• Component manufacturing in India is currently limited to a few players who have become reliable suppliers for global OEMs. The Tatas, UTAS, Dynamatic and Aecus are examples.
  • In the private sector, the Mahindra group manufactures aircraft, but abroad.The Tata Group has also invested in aerospace. Tata Advanced Systems is into aerostructures. With three programmes in operation, it aims to become a global supplier of choice for OEMs.
  • The company is assembling Sikorsky S92 helicopter cabins and has a joint venture with Lockheed Martin for assembly of C-130J Empennage and centre Wind-box. Another Tata Group company TAL Manufacturing Solutions makes floor beams for Boeing’s 787 Dreamliner aircraft.

The government is now providing the right impetus to address this growth. The broad roadmap comprises three elements: to expand airport infrastructure; the Make in India incentive for manufacturing in India; and, to revitalise the MRO industry in India through fiscal incentives.

 

 

Category: ECOLOGY AND ENVIRONMENT

1. Arctic sea ice under threat

 

  • Researchers have warned of a troubling accumulation of microplastics in sea ice floating in the Arctic ocean, a major potential source of water pollution as global warming melts the sheets of frozen water.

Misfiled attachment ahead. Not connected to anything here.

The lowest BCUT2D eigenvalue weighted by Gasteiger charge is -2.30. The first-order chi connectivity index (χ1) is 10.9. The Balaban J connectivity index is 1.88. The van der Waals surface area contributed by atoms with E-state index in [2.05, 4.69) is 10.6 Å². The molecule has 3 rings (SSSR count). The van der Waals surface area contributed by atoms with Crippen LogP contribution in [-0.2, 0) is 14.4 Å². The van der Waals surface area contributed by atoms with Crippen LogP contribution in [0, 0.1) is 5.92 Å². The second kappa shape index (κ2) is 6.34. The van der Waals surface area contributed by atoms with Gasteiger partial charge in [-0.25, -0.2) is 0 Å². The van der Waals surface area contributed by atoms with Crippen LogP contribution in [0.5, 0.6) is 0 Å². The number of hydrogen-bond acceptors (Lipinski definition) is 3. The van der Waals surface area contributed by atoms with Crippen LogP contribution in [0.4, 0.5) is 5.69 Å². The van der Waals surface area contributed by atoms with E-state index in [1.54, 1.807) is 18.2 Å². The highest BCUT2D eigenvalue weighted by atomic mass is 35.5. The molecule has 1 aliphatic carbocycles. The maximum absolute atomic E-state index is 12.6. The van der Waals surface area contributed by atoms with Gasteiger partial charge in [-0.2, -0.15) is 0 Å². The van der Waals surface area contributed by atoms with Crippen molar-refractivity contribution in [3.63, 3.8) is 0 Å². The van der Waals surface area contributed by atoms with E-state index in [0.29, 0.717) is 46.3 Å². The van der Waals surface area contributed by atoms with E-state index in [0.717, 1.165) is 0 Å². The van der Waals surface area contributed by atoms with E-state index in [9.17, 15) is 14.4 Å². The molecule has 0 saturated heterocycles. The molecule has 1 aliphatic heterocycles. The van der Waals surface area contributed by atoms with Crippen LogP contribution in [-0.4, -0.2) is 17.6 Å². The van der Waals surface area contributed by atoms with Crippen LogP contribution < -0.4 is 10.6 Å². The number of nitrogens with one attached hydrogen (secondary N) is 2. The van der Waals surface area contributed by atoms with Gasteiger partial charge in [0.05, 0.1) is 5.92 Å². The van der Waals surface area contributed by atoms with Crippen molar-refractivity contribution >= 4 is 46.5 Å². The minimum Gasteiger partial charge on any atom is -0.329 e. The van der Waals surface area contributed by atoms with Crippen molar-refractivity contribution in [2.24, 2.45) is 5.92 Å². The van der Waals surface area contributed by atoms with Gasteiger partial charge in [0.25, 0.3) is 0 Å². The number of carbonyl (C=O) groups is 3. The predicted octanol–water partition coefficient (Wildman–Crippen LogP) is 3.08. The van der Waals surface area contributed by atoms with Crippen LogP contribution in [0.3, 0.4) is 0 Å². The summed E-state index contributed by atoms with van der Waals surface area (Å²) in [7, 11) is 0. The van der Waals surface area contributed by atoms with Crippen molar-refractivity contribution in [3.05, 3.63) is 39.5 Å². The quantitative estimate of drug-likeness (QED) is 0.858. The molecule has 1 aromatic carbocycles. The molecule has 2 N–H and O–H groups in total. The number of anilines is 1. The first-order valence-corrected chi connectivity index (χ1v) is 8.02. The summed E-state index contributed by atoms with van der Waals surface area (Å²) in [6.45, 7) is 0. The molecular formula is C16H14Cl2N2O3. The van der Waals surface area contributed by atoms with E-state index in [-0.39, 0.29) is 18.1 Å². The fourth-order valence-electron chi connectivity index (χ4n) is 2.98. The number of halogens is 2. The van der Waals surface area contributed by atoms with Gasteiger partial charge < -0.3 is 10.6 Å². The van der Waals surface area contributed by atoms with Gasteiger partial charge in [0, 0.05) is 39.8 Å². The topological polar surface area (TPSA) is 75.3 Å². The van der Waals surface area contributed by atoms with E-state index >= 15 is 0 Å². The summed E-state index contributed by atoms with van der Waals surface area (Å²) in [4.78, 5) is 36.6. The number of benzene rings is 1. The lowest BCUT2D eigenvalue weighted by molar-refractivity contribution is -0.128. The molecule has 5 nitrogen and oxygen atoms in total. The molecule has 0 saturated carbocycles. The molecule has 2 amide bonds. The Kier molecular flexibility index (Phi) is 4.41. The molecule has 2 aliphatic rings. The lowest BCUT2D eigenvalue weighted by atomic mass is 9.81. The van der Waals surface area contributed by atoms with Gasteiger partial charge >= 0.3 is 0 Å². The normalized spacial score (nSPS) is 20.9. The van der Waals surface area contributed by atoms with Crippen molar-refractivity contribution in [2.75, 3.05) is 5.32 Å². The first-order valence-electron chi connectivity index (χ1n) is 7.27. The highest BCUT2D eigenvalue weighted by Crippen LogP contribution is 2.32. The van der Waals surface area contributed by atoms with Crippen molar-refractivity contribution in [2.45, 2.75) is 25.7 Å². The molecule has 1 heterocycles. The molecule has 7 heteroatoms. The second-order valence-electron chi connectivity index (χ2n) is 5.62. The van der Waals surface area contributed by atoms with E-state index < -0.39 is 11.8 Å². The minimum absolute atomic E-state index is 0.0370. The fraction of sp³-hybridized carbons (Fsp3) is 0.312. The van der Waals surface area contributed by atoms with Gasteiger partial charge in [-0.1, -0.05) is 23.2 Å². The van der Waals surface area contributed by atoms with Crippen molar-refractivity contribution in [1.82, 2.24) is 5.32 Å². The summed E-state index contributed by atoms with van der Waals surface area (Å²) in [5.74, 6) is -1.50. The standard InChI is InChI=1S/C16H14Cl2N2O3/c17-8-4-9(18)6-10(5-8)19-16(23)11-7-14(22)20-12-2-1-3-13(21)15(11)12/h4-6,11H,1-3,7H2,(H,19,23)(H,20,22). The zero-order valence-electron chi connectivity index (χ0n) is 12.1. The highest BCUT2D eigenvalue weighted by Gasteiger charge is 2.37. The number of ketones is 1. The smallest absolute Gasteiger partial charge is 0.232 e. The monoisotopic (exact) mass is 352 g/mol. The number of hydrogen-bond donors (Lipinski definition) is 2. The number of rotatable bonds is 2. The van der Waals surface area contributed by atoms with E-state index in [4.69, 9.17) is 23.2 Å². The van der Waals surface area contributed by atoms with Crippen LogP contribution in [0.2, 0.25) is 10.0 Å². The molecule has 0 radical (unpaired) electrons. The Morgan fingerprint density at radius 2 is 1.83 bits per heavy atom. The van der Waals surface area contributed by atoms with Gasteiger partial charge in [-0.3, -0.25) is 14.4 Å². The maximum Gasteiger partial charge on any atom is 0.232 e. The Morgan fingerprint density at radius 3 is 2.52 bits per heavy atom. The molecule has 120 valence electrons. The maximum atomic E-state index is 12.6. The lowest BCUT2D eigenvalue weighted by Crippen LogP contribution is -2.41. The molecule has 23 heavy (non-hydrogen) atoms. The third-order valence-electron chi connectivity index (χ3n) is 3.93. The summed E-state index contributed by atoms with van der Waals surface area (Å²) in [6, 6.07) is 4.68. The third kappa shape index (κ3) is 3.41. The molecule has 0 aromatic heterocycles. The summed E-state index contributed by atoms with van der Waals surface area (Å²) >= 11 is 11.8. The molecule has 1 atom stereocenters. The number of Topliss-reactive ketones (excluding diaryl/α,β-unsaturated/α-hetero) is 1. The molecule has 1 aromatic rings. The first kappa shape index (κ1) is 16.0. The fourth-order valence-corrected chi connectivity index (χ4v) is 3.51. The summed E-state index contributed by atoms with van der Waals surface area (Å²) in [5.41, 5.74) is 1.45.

• A team from the Alfred Wegener Institute for Polar and Marine Research (AWI) found 17 different plastic types in ice samples gathered during three Arctic expeditions on board the research icebreaker Polarstern in 2014 and 2015.
  • They included plastic from shopping bags and food packaging, from ship paint, fishing nets, nylon and polyester found in synthetic fabrics.
  • One sample contained the highest concentration of microplastics ever found in sea ice – up to 12,000 particles per litre of frozen water.
  • This was two- to three times higher than any past measurement, the research team wrote in the journal Nature Communications.
  • The discovery suggests microplastics are now ubiquitous within the surface waters of the world’s ocean. Sea ice grows from the freezing of seawater directly underneath the existing ice, thus incorporating floating microplastics as it grows downward.
  • This means the plastics were present as the ice was growing, and drifting, in the Arctic Ocean. Of particular concern was the particles’ small size. Some were only 11 micrometres across — about a sixth the diameter of a human hair, the team said. A micrometre is a millionth of a metre.
  • This means they could easily be ingested by Arctic micro-organisms such as small crustaceans on which fish feed.No-one can say for certain how harmful these tiny plastic particles are for marine life, or ultimately also for human beings. On current trends, warns the UN, there will be more plastic than fish in the sea by 2050.